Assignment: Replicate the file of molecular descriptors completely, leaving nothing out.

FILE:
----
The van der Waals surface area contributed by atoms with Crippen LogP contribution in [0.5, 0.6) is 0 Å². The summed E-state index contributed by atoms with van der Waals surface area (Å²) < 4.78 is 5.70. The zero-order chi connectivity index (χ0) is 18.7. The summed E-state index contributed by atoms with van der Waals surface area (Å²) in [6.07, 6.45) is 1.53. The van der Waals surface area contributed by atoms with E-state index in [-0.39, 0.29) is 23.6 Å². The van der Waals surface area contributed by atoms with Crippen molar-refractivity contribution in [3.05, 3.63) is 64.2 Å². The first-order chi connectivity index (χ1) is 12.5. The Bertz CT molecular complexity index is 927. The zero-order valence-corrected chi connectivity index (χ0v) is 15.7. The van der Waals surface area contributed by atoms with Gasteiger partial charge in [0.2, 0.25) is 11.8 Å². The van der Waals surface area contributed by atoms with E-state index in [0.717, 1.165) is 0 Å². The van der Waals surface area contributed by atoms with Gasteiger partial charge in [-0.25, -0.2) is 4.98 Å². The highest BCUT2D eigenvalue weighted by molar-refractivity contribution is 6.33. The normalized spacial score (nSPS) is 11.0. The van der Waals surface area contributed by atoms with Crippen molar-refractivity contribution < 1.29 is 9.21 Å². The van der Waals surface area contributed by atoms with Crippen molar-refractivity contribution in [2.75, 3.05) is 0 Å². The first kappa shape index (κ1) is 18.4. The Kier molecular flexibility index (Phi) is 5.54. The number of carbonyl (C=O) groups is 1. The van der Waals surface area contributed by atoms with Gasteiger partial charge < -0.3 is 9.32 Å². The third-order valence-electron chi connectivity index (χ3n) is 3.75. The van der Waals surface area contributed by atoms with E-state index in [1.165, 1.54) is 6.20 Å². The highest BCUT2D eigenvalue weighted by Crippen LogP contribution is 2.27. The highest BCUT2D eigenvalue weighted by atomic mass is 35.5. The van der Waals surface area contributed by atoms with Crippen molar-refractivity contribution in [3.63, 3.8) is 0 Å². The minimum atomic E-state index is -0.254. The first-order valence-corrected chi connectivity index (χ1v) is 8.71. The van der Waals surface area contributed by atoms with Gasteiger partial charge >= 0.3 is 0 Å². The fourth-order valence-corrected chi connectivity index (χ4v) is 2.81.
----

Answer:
The van der Waals surface area contributed by atoms with Crippen LogP contribution in [0.5, 0.6) is 0 Å². The summed E-state index contributed by atoms with van der Waals surface area (Å²) < 4.78 is 5.70. The zero-order chi connectivity index (χ0) is 18.7. The summed E-state index contributed by atoms with van der Waals surface area (Å²) in [6.07, 6.45) is 1.53. The van der Waals surface area contributed by atoms with E-state index in [-0.39, 0.29) is 23.6 Å². The van der Waals surface area contributed by atoms with Crippen molar-refractivity contribution in [3.05, 3.63) is 64.2 Å². The first-order chi connectivity index (χ1) is 12.5. The Bertz CT molecular complexity index is 927. The zero-order valence-corrected chi connectivity index (χ0v) is 15.7. The van der Waals surface area contributed by atoms with Gasteiger partial charge in [0.2, 0.25) is 11.8 Å². The van der Waals surface area contributed by atoms with E-state index in [0.717, 1.165) is 0 Å². The van der Waals surface area contributed by atoms with Gasteiger partial charge in [-0.25, -0.2) is 4.98 Å². The highest BCUT2D eigenvalue weighted by molar-refractivity contribution is 6.33. The normalized spacial score (nSPS) is 11.0. The van der Waals surface area contributed by atoms with Crippen molar-refractivity contribution < 1.29 is 9.21 Å². The van der Waals surface area contributed by atoms with Crippen molar-refractivity contribution in [2.75, 3.05) is 0 Å². The first kappa shape index (κ1) is 18.4. The Kier molecular flexibility index (Phi) is 5.54. The number of carbonyl (C=O) groups is 1. The van der Waals surface area contributed by atoms with Gasteiger partial charge < -0.3 is 9.32 Å². The third-order valence-electron chi connectivity index (χ3n) is 3.75. The van der Waals surface area contributed by atoms with E-state index in [1.165, 1.54) is 6.20 Å². The highest BCUT2D eigenvalue weighted by Crippen LogP contribution is 2.27. The highest BCUT2D eigenvalue weighted by atomic mass is 35.5. The van der Waals surface area contributed by atoms with Crippen molar-refractivity contribution in [3.63, 3.8) is 0 Å². The minimum atomic E-state index is -0.254. The first-order valence-corrected chi connectivity index (χ1v) is 8.71. The van der Waals surface area contributed by atoms with Gasteiger partial charge >= 0.3 is 0 Å². The fourth-order valence-corrected chi connectivity index (χ4v) is 2.81.